Most Americans file annual tax returns, but low-income households that make less than the standard deduction — $12,200 for individuals, $18,350 for heads of household and $24,400 for married couples filing jointly in 2019 — typically don’t have to file a return with the IRS, according to CBS News. IRS Commissioner Danny Werfel said in a June 8 statement that some people may have missed the deadline in 2020 because of the pandemic.
“Time is running out for more than a million people to get their tax refunds for 2019,” said Werfel. “Many people may have overlooked filing a 2019 tax return due to the pandemic. We don’t want people to miss their window to receive their refund. We encourage people to check their records and act quickly before the deadline.”
Under federal law, taxpayers have three years to file and claim tax refunds, the IRS website noted. If they don’t claim refunds within three years, then the money goes to the U.S. Treasury. Due to the pandemic, people have more time to claim their refunds because the window for 2019 unfiled returns was pushed to July 17, 2023.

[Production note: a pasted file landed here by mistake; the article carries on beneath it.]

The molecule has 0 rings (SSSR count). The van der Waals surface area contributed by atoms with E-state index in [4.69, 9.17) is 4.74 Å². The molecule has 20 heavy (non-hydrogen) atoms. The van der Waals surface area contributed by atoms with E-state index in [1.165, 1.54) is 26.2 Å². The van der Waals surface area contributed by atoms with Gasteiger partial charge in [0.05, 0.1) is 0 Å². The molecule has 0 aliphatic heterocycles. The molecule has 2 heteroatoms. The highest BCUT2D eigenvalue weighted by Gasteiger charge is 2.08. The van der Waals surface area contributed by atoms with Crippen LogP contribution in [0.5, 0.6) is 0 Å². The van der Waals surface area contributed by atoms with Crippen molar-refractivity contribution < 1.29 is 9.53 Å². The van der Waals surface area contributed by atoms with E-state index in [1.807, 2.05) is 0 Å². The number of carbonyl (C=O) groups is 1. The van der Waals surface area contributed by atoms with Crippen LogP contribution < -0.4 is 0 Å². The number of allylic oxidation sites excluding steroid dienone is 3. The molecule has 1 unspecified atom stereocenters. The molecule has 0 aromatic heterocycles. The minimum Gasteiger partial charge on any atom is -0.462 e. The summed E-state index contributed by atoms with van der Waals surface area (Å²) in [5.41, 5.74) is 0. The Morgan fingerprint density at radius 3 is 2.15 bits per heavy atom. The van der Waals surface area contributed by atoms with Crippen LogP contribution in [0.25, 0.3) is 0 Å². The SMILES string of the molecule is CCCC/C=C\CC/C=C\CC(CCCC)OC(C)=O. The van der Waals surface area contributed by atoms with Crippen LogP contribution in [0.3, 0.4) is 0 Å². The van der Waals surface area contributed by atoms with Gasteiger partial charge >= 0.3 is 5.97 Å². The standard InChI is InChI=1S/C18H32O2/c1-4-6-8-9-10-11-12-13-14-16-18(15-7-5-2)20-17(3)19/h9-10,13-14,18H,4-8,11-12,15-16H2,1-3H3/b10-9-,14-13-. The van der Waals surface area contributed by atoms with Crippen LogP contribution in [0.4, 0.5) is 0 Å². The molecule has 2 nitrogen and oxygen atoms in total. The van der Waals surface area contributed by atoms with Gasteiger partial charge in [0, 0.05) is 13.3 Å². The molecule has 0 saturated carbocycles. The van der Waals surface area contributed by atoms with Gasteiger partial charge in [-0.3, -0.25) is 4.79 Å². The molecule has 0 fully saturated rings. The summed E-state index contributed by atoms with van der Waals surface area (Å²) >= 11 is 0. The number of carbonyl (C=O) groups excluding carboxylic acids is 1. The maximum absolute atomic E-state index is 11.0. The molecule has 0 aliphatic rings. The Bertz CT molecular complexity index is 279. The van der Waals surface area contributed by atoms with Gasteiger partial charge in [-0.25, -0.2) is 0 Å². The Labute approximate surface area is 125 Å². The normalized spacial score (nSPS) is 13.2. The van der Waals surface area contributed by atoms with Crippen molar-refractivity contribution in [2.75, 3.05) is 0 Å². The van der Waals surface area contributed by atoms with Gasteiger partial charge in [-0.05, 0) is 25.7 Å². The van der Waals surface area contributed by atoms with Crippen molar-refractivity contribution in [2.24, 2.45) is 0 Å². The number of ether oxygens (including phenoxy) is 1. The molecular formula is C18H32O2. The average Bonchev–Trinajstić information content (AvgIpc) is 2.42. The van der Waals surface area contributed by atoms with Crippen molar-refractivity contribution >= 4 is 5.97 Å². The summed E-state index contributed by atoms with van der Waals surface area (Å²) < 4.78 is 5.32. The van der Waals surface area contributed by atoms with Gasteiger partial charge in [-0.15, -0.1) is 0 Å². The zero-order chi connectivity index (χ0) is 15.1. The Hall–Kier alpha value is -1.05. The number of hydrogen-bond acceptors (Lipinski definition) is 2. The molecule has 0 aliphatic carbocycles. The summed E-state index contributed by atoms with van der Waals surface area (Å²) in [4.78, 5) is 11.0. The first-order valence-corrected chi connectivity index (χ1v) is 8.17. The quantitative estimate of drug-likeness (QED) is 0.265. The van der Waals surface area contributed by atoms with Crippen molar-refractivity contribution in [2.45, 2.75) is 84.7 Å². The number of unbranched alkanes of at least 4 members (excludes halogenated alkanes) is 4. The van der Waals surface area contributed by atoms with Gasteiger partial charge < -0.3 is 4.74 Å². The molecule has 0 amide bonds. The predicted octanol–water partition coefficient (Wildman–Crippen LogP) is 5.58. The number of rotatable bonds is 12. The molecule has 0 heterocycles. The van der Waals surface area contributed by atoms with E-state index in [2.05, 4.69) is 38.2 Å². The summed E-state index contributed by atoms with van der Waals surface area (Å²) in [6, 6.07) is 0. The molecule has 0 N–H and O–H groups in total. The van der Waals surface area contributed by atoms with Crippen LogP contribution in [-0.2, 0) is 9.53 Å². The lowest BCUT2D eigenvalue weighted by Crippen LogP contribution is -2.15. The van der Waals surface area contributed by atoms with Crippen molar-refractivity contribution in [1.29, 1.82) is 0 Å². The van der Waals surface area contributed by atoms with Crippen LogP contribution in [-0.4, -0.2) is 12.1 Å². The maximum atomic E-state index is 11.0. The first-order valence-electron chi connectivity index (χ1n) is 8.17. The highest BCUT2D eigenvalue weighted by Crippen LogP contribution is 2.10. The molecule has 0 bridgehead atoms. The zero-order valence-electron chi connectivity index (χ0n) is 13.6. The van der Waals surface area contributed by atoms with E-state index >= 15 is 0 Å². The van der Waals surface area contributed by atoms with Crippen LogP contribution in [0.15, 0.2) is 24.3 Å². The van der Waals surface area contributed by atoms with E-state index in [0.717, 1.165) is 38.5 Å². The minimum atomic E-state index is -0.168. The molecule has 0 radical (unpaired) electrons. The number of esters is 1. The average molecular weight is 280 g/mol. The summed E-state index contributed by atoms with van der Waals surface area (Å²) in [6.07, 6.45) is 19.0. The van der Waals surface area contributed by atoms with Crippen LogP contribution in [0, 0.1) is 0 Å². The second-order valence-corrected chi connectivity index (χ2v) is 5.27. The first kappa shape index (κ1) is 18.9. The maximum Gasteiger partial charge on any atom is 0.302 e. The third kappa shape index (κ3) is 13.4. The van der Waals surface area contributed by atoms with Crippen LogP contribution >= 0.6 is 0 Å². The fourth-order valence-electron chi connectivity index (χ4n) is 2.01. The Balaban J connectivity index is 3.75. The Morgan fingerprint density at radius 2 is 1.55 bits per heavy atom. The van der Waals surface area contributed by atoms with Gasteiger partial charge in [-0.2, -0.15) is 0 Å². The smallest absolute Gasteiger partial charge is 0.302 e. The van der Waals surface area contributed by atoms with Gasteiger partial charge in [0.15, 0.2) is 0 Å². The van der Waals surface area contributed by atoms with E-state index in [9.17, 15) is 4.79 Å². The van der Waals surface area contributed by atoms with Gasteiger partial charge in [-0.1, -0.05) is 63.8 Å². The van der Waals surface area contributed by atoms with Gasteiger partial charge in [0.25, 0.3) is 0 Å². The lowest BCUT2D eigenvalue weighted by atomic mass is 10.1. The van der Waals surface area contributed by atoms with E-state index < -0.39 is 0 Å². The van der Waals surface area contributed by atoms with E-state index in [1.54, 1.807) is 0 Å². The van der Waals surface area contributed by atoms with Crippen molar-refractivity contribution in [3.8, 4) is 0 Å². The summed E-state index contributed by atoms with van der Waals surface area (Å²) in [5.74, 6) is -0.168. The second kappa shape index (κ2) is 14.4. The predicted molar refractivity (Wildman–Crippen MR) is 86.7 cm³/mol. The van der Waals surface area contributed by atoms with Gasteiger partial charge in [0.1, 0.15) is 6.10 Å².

The average median refund for 2019 was $893, according to the IRS, but taxpayers could also miss out on the Earned Income Tax Credit, which was worth as much as $6,557 in 2019.
The IRS said to check your records and file your 2019 tax return before the July deadline. Your options include:
- Request copies of documents: If you’re missing important forms like a W-2 or 1099 for 2019, 2020 or 2021, you can request copies from your employer, bank or other payers.
- Use Get Transcript Online at IRS.gov: The IRS said this is the quickest and easiest way to get a free wage and income transcript if you’re unable to get missing forms.
- Request a transcript: File Form 4506-T, Request for Transcript of Tax Return, with the IRS to request a “wage and income transcript.” You can use information from the transcript to file a tax return.
More From GOBankingRates